- Hypothesis 2b: Changes in suicidal ideation will co-occur with changes in suicidal behavior and the strength of the association will be moderated by variability in NSSI engagement/urges, self-hate, and agitation (eg, volitional moderators; [ , ]).
- To determine how disruptions in physiological arousal (sleep problems/substance use) interact with theoretical mechanisms of risk [
] to predict concurrent and short-term prospective increases in suicidal thoughts and behaviors.Drawing from empirical studies showing that disruptions in sleep (eg, [ , ]) and increases in substance abuse (eg, [ ]) are related to increased suicidal thoughts and behaviors, we hypothesize that:
- Hypothesis 3a: Daily (weekly) changes in sleep quality (and substance use) will be associated with next day (week) changes in hopelessness, self-hate, burdensomeness, entrapment, and agitation to predict changes in suicidal ideation and behaviors (also see [ ]).
- Hypothesis 3b: Daily (weekly) variability in sleep quality (substance use) will interact with entrapment, hopelessness, and the motivational moderators of connectedness and burdensomeness to predict concurrent and next day (week) increases in suicidal ideation.
- Hypothesis 3c: Daily (weekly) variability in sleep quality (substance use) will interact with suicidal ideation, self-hate, and agitation to predict concurrent and next-day (week) engagement in suicidal behaviors.
This study uses a micro-longitudinal study design, also known as a daily diary or EMA. We will use EMA to refer to this study design throughout this proposal. The general study procedure includes participants completing 2 in-person visits, separated by 3 weeks, during which they will complete 3 brief (approximately 5 minutes) daily assessments within their natural environments through the ilumivu research app downloaded onto their smartphone or a similar device (total daily time commitment required is approximately 15 minutes). The first in-person visit will be used to enroll participants into the study and begin active data collection, including training participants to use the EMA study app. After the 3 weeks, participants will return for a final in-person visit to conclude their participation.
This research will occur at the Mayo Clinic Health System Eau Claire site. Study staff will identify potential participants through chart review and standard care delivery assessment processes. Patients who meet inclusion criteria for suicidal thinking (ie, a score of ≥1 in item 9 of the Patient Health Questionnaire or a “yes” response to item 2 in the Columbia-Suicide Severity Rating Scale [C-SSRS] screening tool and are patients involved with behavioral health services) will be recruited for the study. Eligible patients will be contacted through their patient portal with information about the study and invited to participate in the study by reaching out to study staff via email or phone. Treating clinicians may also identify potential participants who will briefly inform the patient about the study, stating that the study staff will contact them if the patient expresses interest in participating. The referring clinician would then provide the patient’s name to the research study coordinator. Study staff will contact potential participants, provide additional study information, and schedule a 1:1 meeting to obtain consent/collect baseline data.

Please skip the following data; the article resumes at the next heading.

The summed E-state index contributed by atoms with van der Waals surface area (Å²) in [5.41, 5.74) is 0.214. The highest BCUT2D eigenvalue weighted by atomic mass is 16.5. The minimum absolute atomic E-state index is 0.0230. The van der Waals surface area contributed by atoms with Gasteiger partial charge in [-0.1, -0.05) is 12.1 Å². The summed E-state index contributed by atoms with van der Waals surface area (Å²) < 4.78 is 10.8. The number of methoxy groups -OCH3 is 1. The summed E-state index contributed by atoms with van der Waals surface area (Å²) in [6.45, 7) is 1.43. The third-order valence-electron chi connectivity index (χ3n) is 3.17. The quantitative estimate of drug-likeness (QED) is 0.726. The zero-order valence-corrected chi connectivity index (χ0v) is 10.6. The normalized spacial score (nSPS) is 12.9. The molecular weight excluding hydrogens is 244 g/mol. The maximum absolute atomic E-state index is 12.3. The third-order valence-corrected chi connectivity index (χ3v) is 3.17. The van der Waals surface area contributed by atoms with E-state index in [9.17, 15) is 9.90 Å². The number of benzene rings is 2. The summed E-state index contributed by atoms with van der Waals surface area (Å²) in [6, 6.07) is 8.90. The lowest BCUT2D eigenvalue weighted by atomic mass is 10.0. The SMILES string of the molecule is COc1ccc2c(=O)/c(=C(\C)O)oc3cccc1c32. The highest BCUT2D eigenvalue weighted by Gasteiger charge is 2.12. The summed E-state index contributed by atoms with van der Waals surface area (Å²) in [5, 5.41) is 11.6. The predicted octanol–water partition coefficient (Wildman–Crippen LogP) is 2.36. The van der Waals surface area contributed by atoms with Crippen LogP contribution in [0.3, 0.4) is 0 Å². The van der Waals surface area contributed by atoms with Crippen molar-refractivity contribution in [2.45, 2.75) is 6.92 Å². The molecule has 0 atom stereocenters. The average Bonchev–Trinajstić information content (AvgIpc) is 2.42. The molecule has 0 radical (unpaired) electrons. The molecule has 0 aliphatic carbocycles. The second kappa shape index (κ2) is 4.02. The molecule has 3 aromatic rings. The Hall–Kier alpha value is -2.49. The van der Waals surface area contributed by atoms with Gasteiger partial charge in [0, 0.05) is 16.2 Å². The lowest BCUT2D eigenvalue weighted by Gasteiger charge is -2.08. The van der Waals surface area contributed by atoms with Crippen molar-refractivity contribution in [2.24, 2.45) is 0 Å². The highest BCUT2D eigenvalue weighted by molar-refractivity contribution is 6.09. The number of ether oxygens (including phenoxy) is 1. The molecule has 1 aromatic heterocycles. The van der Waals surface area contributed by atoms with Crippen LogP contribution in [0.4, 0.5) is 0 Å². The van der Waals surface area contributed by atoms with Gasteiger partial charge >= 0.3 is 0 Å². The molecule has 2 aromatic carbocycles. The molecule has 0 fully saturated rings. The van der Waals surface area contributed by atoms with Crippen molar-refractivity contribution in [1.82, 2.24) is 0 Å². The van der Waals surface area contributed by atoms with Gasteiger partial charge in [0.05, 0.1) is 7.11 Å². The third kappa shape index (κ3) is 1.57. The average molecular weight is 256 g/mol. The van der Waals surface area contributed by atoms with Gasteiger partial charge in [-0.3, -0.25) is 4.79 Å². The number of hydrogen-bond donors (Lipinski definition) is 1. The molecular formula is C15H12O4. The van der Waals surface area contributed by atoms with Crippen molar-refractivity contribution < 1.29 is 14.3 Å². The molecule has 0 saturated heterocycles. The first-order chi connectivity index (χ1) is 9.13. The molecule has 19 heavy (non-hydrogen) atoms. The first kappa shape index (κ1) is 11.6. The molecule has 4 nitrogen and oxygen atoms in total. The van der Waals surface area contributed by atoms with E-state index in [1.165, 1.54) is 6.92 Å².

Baseline Data Collection Visit (Visit 1)
Study staff will meet with a potential participant in a private room within the outpatient behavioral health clinic to gather participant consent to participate in the study. Study staff will verbally review the informed consent form with participants, including a careful review of the study safety protocol (), answering questions and concerns. Patients agreeing to participate will sign the informed consent form and be given a copy for their records.
Following the consenting process, participants will complete the baseline data collection protocol consisting of self-report questionnaires and behavioral reaction time tasks on an iPad provided by the study staff. The baseline questionnaires will be accessed through a hyperlink to a study-specific survey housed on Inquisit, a secure online survey administration tool. The baseline assessments include psychometrically validated comprehensive measures of the primary variables of interest to the study that will be presented in a random order across participants to reduce ordering effects on the data quality. The content of the baseline assessment can be seen in. Following baseline data collection, participants will be introduced to the ilumivu EMA app. Study staff will assist participants with downloading the required apps onto their smartphone device. Participants will be trained on using the EMA app for data collection and complete their first EMA entry.